Rusty Wallace, Incorporated as a team enjoyed a solid outing on Saturday. Steven Wallace and David Stremme kept their Chevrolets out of trouble, scoring ninth and tenth place finishes, respectively. That’s exactly what a team searching for sponsorship needs. The success was particularly sweet for Stremme, who has seen the No. 64 team go from his part-time ride to his full-time home for 2008; he wants eagerly to score a win for the team before he heads to Penske Racing for 2009.

Better Luck Next Time

Earlier in the season, Joey Logano lived up to the hype in his Nationwide debut for JGR, scoring a sixth place run on the treacherous high banks of Dover. The same, unfortunately, could not be said for the latest JGR driver to make his debut, Marc Davis. Davis, driving the same No. 18 Toyota that had won the previous three Nationwide series events, qualified fourth, but fell backwards early with handling issues and more so during the race’s long green flag run due to a reported slowly-leaking tire. By Lap 132, Davis was four laps down to the leaders, and though he did manage to make up some ground, the 23rd place finish that the day was not what the young driver and JGR was looking for. Davis’ 2009 plans are up in the air, and Saturday didn’t cement them any further.

Mark Green and the No. 70 team have been among the more competitive part-time operations on the circuit this season, but — sans Talladega — had not gotten close to the front. However, when the caution flew on Lap 126, the No. 70 found itself in the Top 5. This didn’t last long, however, as the team had to go under the hood for an extended period of time during the yellow flag. The lengthy work dropped the team from the Top 5 to the back of the pack, and though Green in the end completed 245 laps, the resulting 30th place finish was a far cry from what could have been on a Saturday that saw many other unexpected faces score Top 10 finishes.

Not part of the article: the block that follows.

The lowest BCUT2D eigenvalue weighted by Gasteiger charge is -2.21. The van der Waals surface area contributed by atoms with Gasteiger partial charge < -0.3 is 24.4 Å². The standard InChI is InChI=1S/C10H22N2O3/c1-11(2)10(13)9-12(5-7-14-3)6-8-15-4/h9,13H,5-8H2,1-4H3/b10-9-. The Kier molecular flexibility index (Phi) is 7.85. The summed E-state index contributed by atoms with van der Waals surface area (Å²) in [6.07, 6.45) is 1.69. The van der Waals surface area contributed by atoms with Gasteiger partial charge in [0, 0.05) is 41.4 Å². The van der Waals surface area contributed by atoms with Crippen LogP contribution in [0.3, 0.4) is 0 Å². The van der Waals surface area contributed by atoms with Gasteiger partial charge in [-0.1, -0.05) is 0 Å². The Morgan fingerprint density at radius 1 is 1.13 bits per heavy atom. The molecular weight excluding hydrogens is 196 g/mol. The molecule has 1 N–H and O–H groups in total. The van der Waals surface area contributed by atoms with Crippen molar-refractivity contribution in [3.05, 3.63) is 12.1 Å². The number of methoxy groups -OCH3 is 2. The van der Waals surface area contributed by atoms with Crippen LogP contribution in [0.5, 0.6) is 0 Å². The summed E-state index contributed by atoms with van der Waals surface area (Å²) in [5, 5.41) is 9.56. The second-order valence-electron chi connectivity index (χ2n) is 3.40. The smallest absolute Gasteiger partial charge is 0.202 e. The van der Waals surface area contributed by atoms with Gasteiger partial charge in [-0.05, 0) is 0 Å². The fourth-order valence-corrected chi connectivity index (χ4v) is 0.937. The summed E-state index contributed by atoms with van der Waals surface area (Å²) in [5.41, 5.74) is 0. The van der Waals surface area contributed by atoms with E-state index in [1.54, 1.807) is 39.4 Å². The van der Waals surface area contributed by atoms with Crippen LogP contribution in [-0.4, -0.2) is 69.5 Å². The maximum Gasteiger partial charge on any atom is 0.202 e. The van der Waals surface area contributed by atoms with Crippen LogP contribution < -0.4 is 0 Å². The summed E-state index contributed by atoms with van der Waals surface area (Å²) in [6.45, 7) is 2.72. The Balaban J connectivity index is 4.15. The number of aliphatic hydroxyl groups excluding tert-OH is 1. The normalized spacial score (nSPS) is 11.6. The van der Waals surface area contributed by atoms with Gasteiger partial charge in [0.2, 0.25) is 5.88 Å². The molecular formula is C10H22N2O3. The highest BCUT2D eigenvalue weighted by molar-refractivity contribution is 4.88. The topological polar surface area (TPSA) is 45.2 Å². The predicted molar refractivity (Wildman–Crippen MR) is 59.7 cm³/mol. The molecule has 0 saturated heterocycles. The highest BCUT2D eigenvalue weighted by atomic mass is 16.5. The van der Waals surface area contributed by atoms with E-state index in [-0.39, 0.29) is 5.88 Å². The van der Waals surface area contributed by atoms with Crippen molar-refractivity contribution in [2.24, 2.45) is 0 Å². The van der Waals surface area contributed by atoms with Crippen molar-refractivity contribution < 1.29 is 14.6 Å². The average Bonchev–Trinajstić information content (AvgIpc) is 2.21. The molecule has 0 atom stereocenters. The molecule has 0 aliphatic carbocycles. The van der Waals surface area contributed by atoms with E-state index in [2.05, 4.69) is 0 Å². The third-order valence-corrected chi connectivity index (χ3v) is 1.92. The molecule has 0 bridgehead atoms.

Bobby Hamilton, Jr. came into the race at Memphis knowing that without a sponsor coming out of the woodwork, he was likely running his last race of the season and possibly ever for Team Rensi. Hamilton got everything he could out of his No. 25, running in the Top 15 for much of the event but never challenging for the win. Hamilton finished 18th after late-race contact with Landon Cassill resulted in a spin on the final lap, and proceeded to let his emotions get the best of him, getting into an altercation with Cassill on pit road following the race. Team Rensi landed a 25th hour sponsor to make it to this point in 2008… here’s hoping they can do it again, and fast.

Underdog Performer of the Race: Kenny Wallace. See above for the recap, but putting a Jay Robinson Racing car in the Top 5 is perhaps the underdog performance of the season.

Quotables

“I just can’t believe that last restart. Reutimann was all over me, and all he had to do was bump me out of the way and that would have been a lot different race. If I ever wear another guy’s T-shirt, it will be a David Reutimann T-shirt. That was amazing how clean he raced me at the end.” – Carl Edwards on his Memphis triumph

“I went over to make sure he was OK, and that his throttle wasn’t hanging or nothing.” – Bobby Hamilton, Jr. on his post-race interaction with Landon Cassill

“He would have moved me.” – David Reutimann lamenting on his decision not to move Carl Edwards on the race’s final lap

Up Next: The Nationwide Series heads to the Texas Motor Speedway for the O’Reilly Challenge this coming Saturday. Coverage from the “Great American Speedway” begins at 3 PM on ESPN2 and 3:30 PM on PRN.

Contact Bryan Davis Keith